A power outage can do devastating damage to your computer if it is not protected properly. The reason for the damage is usually not the fact that the computer does not receive any power during an outage, but rather the suddenness of the power outage and the potential power surges associated with it. A scheduled power outage for line maintenance, for instance, does not pose any risk to your computer if you shut it down before the outage.

Power outages can happen for a number of reasons, including obstruction or damage to power lines due to weather-related conditions such as lightning storms, heavy snow or ice. A power surge occurs as soon as the flow of electricity gets interrupted and started again. This places electrical pressure on the wires in your computer, causing them to heat up and burn. Some wires may melt, and even if your computer survives the surge, the strain alone can cause damage in the long run.

Surges

The first component in your computer that gets hit by the surge is usually the power supply. High-end power supplies are designed to withstand power surges and protect the other components against voltages and currents that are higher than normal. Such a power supply also shuts down automatically during a power outage, and when the power comes back on, it delays startup for a couple of seconds to ensure that the power normalizes first. Aftermarket power supplies, however, don’t always have all of these features, leaving your PC vulnerable. If the power supply fails, an over-current can fry the chips on other components such as your motherboard and CPU.

System Crashes

Protection

Do not rely on your power supply as the only surge protection for your computers. The simplest and often cheapest option is to use a surge protector between your computer and power line. Surge protectors are designed to absorb any currents that go above a certain voltage. This, however, does not prevent a system crash, which is where an uninterruptible power supply, or UPS, can help. This emergency power supply provides power for a limited time to give you a chance to shut down the computer correctly during a power outage. Note that although there are UPS systems that can last for an hour or longer, this is not advised as your computer may overheat.

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Get faster Wi-Fi with these 10 tips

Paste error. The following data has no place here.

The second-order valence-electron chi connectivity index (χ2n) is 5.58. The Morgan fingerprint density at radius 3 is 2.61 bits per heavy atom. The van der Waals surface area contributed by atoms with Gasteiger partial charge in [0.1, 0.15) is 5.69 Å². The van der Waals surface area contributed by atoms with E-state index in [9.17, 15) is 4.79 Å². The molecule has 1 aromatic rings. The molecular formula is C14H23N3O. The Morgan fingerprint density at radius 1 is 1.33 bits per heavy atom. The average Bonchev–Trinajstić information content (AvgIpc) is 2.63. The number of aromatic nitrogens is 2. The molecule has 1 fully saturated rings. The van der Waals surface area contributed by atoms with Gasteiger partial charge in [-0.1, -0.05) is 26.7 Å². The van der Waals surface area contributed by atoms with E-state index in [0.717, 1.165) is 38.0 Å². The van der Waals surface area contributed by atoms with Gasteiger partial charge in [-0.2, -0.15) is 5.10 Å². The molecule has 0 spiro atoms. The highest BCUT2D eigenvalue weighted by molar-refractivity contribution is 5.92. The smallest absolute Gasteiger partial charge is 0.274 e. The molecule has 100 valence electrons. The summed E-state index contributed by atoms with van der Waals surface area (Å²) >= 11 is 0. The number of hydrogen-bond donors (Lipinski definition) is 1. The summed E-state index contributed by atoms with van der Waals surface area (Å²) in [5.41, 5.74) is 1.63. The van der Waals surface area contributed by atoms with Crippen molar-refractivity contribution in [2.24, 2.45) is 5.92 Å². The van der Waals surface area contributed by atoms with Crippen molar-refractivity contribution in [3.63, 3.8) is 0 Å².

2016June23_Hardware_B

By EDITOR

Whether it be sending an important email to a major client or watching the season finale of your favorite series, a stable internet connection is needed. In order to gain the competitive business edge, there is literally no room for constant page refreshes and never-ending buffering. These ten tips will not only speed up your Wi-Fi but also get you ahead of the competition:

Router centralization and elevation

For optimal signal strength it is best to place the router in the middle of the room, away from other electronics without any doors or walls obstructing it either. It’s always good to keep the router high since routers tend to spread signals downwards, meaning the higher you place it, the more coverage you’re going to get.

Reposition antennas

Try positioning them perpendicular to each other, one being horizontal and the other vertical. Reception is maximized when your device and the transmitter are both operating on the same plane. Former Apple Wi-Fi engineer, Alf Watt, attests to this theory: “perpendicularly positioned antennas ensure optimal wireless reception”.

Use powerline network adapters

Multi-story housing prevents routers from being centrally located, so the next best thing is to use powerline network adapters. These devices work by utilizing the electrical wiring in the walls. First off you would have to plug it in near to and connect it with your router through an Ethernet cable, then plug in the second adapter after you have chosen a room for network coverage. Connection will then be delivered.

Wireless security

Setting up wireless security prevents your network from being compromised by external threats that lead to undesired downtime. After logging into your router’s admin page, change the encryption method to WPA2 and select a password that’s easy to remember.

Utilize heat mapping software

This allows you to see what your wireless heat map looks like, showing you exactly how much coverage each area is getting. With this information, you’d be able to reposition the router into an optimal position, adjust antennas or powerline network adapters to eradicate problematic areas.

Switch to 5GHz

Firstly there are two frequencies to choose from: 2.4 and 5GHz, and for homes or offices dotted with electronic devices the 2.4 GHz spectrum gets crowded pretty quickly. Solve this problem by switching to the 5GHz spectrum since it allows for more devices without cluttering the Wi-Fi.

Move to less crowded channels

Living in crowded neighborhoods or buildings mean that you share the same signal space, depending on which frequency your network operates on. By choosing the right channel, interference is reduced thus speeding up the Wi-Fi. Applications such as Wifi Analyzer or WifiInfoView helps find which channels are overflowing and which ones aren’t.